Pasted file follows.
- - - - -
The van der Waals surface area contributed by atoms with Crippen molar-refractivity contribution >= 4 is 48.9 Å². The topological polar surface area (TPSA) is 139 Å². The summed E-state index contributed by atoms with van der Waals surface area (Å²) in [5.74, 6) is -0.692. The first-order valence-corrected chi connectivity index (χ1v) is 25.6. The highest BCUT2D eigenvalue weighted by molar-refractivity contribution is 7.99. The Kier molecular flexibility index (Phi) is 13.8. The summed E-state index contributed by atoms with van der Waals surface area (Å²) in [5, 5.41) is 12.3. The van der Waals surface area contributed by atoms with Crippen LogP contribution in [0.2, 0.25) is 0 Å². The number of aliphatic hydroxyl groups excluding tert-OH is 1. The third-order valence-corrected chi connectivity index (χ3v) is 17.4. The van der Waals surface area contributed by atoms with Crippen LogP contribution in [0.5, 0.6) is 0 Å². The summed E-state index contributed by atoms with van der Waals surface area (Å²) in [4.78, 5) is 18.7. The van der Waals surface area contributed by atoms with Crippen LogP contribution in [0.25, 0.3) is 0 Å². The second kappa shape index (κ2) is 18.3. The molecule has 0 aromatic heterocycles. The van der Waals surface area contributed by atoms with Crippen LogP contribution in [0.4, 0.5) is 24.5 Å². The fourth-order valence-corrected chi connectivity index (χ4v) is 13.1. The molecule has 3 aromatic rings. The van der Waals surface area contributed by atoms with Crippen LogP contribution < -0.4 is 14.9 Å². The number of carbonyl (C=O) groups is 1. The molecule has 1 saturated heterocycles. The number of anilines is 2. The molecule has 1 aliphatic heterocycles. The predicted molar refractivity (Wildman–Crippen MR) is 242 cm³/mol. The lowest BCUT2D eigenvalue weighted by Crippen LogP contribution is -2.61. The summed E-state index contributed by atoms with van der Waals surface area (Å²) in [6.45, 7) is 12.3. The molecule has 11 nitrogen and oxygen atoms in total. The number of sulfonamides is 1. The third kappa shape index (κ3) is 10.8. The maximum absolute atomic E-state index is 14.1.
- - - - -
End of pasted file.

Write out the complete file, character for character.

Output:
The van der Waals surface area contributed by atoms with Crippen molar-refractivity contribution >= 4 is 48.9 Å². The topological polar surface area (TPSA) is 139 Å². The summed E-state index contributed by atoms with van der Waals surface area (Å²) in [5.74, 6) is -0.692. The first-order valence-corrected chi connectivity index (χ1v) is 25.6. The highest BCUT2D eigenvalue weighted by molar-refractivity contribution is 7.99. The Kier molecular flexibility index (Phi) is 13.8. The summed E-state index contributed by atoms with van der Waals surface area (Å²) in [5, 5.41) is 12.3. The van der Waals surface area contributed by atoms with Crippen LogP contribution in [0.2, 0.25) is 0 Å². The number of aliphatic hydroxyl groups excluding tert-OH is 1. The third-order valence-corrected chi connectivity index (χ3v) is 17.4. The van der Waals surface area contributed by atoms with Crippen LogP contribution in [0.5, 0.6) is 0 Å². The summed E-state index contributed by atoms with van der Waals surface area (Å²) in [4.78, 5) is 18.7. The van der Waals surface area contributed by atoms with Crippen LogP contribution in [0.25, 0.3) is 0 Å². The second kappa shape index (κ2) is 18.3. The molecule has 0 aromatic heterocycles. The van der Waals surface area contributed by atoms with Crippen LogP contribution in [0.4, 0.5) is 24.5 Å². The fourth-order valence-corrected chi connectivity index (χ4v) is 13.1. The molecule has 3 aromatic rings. The van der Waals surface area contributed by atoms with Crippen LogP contribution < -0.4 is 14.9 Å². The number of carbonyl (C=O) groups is 1. The molecule has 1 saturated heterocycles. The number of anilines is 2. The molecule has 1 aliphatic heterocycles. The predicted molar refractivity (Wildman–Crippen MR) is 242 cm³/mol. The lowest BCUT2D eigenvalue weighted by Crippen LogP contribution is -2.61. The summed E-state index contributed by atoms with van der Waals surface area (Å²) in [6.45, 7) is 12.3. The molecule has 11 nitrogen and oxygen atoms in total. The number of sulfonamides is 1. The third kappa shape index (κ3) is 10.8. The maximum absolute atomic E-state index is 14.1.